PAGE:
Wealth

Women in Asia are a growing luxury force, report shows

Women — especially in China — are playing an increasingly big role in Asia’s luxury spending.

That is a key finding of Wealth Report Asia 2018, Bank Julius Baer’s latest look into high-end consumption in the region released Tuesday.

It tracks the spending habits of so-called high-net-worth individuals, which the Swiss private banking group said have “net investable wealth” of more than $1 million, excluding property in which they mainly reside.

It said that the growing buying power of wealthy Asian women is driven by factors including more of them in senior management positions and more self-made female millionaires.

And while China continues to dominate overall global luxury spending — accounting for 30 percent — women are becoming an increasing force in that aspect of conspicuous consumption in the world’s second-largest economy.

“In terms of how much they buy, women actually account for half of Chinese luxury spending,” Julius Baer’s Pearlyn Wong, executive director for markets and advisory solutions in the Asia Pacific, told reporters while introducing the findings.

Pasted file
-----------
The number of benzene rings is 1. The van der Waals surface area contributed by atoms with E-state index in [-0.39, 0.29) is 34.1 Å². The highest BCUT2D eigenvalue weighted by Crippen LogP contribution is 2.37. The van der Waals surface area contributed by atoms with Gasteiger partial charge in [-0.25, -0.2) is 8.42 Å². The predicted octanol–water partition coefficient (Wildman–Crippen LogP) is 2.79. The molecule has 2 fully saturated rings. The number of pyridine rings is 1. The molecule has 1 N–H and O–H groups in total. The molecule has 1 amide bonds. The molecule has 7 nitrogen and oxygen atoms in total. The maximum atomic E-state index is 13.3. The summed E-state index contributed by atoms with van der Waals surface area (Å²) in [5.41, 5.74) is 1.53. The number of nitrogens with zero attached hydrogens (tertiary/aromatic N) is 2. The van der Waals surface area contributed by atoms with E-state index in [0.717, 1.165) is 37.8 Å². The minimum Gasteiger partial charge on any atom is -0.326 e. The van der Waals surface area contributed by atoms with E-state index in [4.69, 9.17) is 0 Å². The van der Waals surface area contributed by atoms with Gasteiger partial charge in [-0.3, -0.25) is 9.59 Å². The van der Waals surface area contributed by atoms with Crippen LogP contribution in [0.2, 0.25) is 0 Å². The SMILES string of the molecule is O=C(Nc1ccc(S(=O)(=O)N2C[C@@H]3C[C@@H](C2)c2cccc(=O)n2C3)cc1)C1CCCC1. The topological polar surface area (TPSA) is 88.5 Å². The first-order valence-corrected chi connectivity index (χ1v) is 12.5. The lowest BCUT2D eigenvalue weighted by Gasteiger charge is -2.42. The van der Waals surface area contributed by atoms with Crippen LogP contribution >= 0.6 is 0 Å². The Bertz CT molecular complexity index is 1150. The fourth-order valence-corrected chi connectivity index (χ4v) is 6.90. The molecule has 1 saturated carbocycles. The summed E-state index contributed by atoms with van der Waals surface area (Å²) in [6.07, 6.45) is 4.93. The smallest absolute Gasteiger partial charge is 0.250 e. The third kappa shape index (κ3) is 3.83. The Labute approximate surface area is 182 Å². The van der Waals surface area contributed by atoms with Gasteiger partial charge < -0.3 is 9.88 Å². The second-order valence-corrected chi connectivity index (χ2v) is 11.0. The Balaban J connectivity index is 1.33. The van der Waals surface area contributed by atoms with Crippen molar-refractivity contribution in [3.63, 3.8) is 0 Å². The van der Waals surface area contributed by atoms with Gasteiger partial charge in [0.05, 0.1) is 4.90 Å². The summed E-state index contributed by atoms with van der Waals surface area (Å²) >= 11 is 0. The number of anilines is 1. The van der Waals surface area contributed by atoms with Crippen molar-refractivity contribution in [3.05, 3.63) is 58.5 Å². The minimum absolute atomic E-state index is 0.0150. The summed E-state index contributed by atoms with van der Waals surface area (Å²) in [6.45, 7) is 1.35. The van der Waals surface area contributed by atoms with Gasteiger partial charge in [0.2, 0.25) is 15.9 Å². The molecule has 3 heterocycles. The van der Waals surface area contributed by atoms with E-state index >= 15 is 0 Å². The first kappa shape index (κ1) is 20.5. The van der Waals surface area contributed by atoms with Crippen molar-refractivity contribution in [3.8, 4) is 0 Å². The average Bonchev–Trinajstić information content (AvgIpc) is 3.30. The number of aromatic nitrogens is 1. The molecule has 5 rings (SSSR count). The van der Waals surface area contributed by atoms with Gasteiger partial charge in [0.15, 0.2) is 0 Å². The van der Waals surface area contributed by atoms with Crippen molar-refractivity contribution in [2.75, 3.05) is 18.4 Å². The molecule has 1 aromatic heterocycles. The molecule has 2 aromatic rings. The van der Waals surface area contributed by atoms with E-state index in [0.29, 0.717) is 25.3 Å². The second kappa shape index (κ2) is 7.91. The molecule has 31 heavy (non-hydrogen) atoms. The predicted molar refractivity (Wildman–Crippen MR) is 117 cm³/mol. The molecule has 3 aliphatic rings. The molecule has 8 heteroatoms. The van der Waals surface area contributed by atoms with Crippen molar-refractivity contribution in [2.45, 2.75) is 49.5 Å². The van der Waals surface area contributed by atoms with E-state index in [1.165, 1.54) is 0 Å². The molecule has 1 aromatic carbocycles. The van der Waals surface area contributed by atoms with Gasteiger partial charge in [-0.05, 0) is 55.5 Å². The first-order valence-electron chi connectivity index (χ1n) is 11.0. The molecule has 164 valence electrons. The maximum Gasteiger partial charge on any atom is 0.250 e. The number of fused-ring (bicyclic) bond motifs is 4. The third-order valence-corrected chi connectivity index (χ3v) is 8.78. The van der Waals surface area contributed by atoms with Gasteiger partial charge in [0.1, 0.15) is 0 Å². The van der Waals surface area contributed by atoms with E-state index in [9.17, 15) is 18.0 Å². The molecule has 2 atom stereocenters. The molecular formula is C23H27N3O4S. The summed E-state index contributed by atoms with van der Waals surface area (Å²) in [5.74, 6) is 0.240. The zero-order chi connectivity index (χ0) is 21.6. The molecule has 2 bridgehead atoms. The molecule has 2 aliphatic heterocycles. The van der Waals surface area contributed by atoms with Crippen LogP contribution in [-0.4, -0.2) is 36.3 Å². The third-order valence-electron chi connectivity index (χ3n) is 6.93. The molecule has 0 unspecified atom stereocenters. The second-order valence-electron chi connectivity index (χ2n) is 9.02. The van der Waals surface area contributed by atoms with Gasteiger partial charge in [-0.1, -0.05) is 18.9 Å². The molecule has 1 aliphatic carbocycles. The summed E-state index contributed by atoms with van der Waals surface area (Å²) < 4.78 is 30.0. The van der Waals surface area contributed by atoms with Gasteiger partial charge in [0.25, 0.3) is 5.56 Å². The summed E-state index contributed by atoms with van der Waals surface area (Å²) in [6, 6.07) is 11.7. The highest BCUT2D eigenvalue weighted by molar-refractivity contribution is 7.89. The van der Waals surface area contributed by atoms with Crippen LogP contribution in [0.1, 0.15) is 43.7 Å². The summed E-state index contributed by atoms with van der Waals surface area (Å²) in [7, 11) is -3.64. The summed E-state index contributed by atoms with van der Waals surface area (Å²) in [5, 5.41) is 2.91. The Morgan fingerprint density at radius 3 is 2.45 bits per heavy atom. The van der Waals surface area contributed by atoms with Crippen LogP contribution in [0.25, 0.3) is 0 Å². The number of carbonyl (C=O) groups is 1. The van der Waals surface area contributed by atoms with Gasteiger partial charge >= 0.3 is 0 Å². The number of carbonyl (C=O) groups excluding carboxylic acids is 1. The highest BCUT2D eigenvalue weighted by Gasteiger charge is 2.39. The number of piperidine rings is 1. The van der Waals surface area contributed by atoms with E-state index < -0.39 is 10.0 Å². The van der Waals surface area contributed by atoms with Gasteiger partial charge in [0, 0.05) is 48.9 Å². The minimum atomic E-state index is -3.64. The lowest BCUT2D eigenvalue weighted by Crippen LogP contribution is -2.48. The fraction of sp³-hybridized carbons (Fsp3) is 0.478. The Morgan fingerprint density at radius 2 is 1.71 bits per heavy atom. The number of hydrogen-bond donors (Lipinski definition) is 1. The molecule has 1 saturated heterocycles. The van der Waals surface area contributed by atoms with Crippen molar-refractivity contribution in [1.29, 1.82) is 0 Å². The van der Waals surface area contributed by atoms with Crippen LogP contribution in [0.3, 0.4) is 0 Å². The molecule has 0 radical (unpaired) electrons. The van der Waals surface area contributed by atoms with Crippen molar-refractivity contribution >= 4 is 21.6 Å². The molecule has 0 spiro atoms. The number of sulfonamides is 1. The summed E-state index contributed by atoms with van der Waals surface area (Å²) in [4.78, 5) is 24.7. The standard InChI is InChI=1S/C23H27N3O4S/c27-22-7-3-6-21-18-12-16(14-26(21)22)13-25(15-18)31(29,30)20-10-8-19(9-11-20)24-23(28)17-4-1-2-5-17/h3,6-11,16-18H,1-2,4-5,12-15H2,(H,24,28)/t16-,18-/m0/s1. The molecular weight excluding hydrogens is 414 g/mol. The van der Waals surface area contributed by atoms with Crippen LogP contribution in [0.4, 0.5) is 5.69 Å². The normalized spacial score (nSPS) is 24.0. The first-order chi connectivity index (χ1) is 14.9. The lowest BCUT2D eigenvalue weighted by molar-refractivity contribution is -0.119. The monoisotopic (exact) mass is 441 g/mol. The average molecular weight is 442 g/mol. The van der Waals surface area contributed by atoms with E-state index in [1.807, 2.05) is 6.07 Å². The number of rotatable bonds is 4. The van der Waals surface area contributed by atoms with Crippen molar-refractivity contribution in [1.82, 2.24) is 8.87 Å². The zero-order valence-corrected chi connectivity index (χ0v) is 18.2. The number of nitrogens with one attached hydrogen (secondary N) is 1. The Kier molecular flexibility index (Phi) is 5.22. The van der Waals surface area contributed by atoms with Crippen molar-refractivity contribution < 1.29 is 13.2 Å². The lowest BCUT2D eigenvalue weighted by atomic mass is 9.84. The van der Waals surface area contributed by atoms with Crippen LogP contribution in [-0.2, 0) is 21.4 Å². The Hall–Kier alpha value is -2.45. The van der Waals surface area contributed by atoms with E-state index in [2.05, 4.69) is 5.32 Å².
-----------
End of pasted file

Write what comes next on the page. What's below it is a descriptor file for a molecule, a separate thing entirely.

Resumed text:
The report described that as a trend that’s been developing for the past five years.

Generations also play a role in the shifting consumption, according to the Swiss firm.

“Young, female, increasingly fashion-conscious, free with spending and active on social media,” the report described the profile of a key cohort driving luxury spending in China.

“Driven by the ease of online shopping and financial support from parents, Chinese female millennials are buttressing the luxury market at home and abroad,” it said.

The report also said that the Julius Baer Lifestyle Index increased 2.91 percent from the year before in U.S. dollar terms, supported by what it described as an improving global economy and continued wealth generation. The index tracks spending on 22 luxury items, including cigars, ladies shoes, men’s suits, watches, Botox, wine, boarding schools, Lasik eye surgery, cars and business class tickets in 11 Asian cities.

Shanghai was the most expensive city for luxury spending in 2018, with Singapore coming in second and Hong Kong third. The latter fell from the top spot it held last year.

Bhaskar Laxminarayan, Julius Baer’s Asia chief investment officer and head of investment management, said that China’s slowing economy is unlikely to cause a slowdown in luxury spending.

The country still has relatively high growth rates above 6 percent, so there is plenty of room for discretionary spending, he said.

“The long term consumption trend hasn’t changed,” Laxminarayan said.

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